Dear Marvel: Literally No One Wants a Civil War Movie

captain america shield, feature image,

During NYCC, Marvel flashed a teaser for a new Civil War series in 2015, by Jonathan Hickman and Esad Ribic. The following Monday, rumors started flying that Robert Downey, Jr. had signed on to be in Captain America 3, and the internet put the puzzle together: oh God, they’re going to make a Civil War movie.

Civil War. W: Jonathan Hickman. A: Esad Ribic. Marvel Comics, 2015.
Image from CBR.

Civil War, for those not in the know, was a 2006 crossover event primarily written by Mark Millar that put Captain America and Iron Man at odds over a proposed Superhero Registration Act, which would force superheroes to go public with their identities and essentially become agents of S.H.I.E.L.D. 

Let’s be real: Civil War was a hamfistedly allegorical post-9/11 pseudo-intellectual machoist posturing slapfight between Tony and Steve.

Okay, maybe I’m editorializing a bit. But it is true that Civil War has long been one of the most contested and disliked events in Marvel history, with the major critique being that the behavior of all the characters involved was way off the map and that it dismantled years of continuity for what ultimately was not that compelling of a story. In my experience as both a fan and a retailer, Civil War is often cited as the reason a lifelong reader dropped Marvel for a while.

Once the movie rumor gained traction, the Internet exploded:

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There is, of course, another side to this story: people who liked Civil War. There are many who stand up for the concept of the event and overlook its sloppy execution. Since my Twitter dash has been an unending barrage of hatred since the announcement was made, I asked, directly, who enjoyed the event and why:

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There is also the point that Black Widow’s actions at the end of Winter Soldier (SPOILERISH) undo the idea of Civil War as she comes forward and basically shoves the Avengers in everyone’s faces—and a Captain America movie is going to stay faithful to the MCU timelines first and foremost. If Marvel does do an adaptation, it’s likely we won’t see one that is entirely faithful to the original event; it could be different altogether, possibly based more on this upcoming Hickman title than the Millar books of old. Either way, it’s a hotly contested announcement that will definitely be forgotten about in a few hours.

Ivy Noelle Weir

Ivy Noelle Weir

Ivy Noelle Weir is a Librarian, Writer, Photographer, and feminist geek out to ruin everything you love. She tweets excessively at @ivynoelle.

4 thoughts on “Dear Marvel: Literally No One Wants a Civil War Movie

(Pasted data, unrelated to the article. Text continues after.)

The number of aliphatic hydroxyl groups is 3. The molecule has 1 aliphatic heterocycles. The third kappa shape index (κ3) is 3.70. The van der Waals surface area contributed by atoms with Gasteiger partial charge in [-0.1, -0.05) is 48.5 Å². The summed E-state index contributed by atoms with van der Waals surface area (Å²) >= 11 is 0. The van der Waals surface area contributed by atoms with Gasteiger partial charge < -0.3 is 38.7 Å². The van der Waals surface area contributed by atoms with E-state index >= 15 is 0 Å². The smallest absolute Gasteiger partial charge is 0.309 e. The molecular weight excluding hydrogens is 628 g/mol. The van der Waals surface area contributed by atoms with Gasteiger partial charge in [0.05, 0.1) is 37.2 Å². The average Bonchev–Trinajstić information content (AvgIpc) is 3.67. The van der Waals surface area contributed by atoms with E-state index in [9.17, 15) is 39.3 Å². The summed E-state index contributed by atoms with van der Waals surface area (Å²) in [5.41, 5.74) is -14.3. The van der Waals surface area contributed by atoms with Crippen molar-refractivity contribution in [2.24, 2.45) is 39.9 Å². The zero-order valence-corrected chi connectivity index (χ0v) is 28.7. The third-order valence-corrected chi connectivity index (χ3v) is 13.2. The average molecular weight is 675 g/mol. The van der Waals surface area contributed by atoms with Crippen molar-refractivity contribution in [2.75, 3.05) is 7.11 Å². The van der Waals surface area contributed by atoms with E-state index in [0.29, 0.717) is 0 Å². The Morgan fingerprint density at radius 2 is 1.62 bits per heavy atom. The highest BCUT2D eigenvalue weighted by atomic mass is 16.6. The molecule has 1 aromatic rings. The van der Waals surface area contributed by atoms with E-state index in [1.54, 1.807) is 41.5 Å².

1. Civil War, the comic, was a mess, but I’ve been happy with the MCU storytelling so far. I don’t expect them to take the story to the scope the comic did, but I think they could do something interesting with it all, especially with what has been set up with the Hydra business (assuming Agents doesn’t exhaust that storyline).

  2. I think the Civil War plan is a great idea. The Winter Soldier storyline was changed quite a bit for the film and the same can be said for Civil War. I find it weird that fans who get upset when films take some liberties with characters of storylines would be upset that Marvel Cinematic Universe will be adapting this particular storyline. I haven’t read Civil War. I trust people when they say it’s terrible but wouldn’t it be nice to see Marvel take on a cool premise and finally make it the event we all deserve? Marvel has yet to have a flop and they’ve been making smart decisions. I don’t think Feige would just chuck in Civil War for the hell of it and I’m sure he’s been planning this for a while especially when we saw what happened at the end of Cap 2. This won’t be the Civil War we know. We need to stop thinking that it will be just like we need to understand that the characters/storylines that we DO enjoy will not be exactly the same on screen either. This is a completely different medium.

    Anyways, I think Civil War would add really great conflict to the movie universe. I just hope that we also see Thanos/Infinity Gauntlet battle too (preferably after Civil War).

    1. Well, ultimately Winter Soldier was Bucky coming back as an amnesiac assassin. The core of the story still occurred. Same with origin stories for most characters – they were tweaked and updated, but the cores remained. The core of Civil War is heroes fighting heroes. In general don’t like it in comics, and Civil War was a particularly heinous example, both in the extent of the personal betrayals and the harm caused, and in the poorness of the justification of it. It’s possible that by rewriting 90% of it, they could justify the MCU Avengers tearing into each other, make it plausible, but I still wouldn’t want to see it because I like my superheroes, in the main, fighting bad guys and not each other. (And if they don’t fight each other, it’s not Civil War at all.)

      1. I suppose I wouldn’t mind heros fighting if both sides were portrayed as rational and thoughtful. Two good people fighting because they can’t agree on a principle can be interesting — two good people fighting because one turned evil *isn’t*.

        But I think that begins to take us away from the superhero genre, into something else entirely. Not to slam the genre but it’s not great at the subtler nuances of morality and ethics. It’s a genre in which conflicts tend to be heightened.

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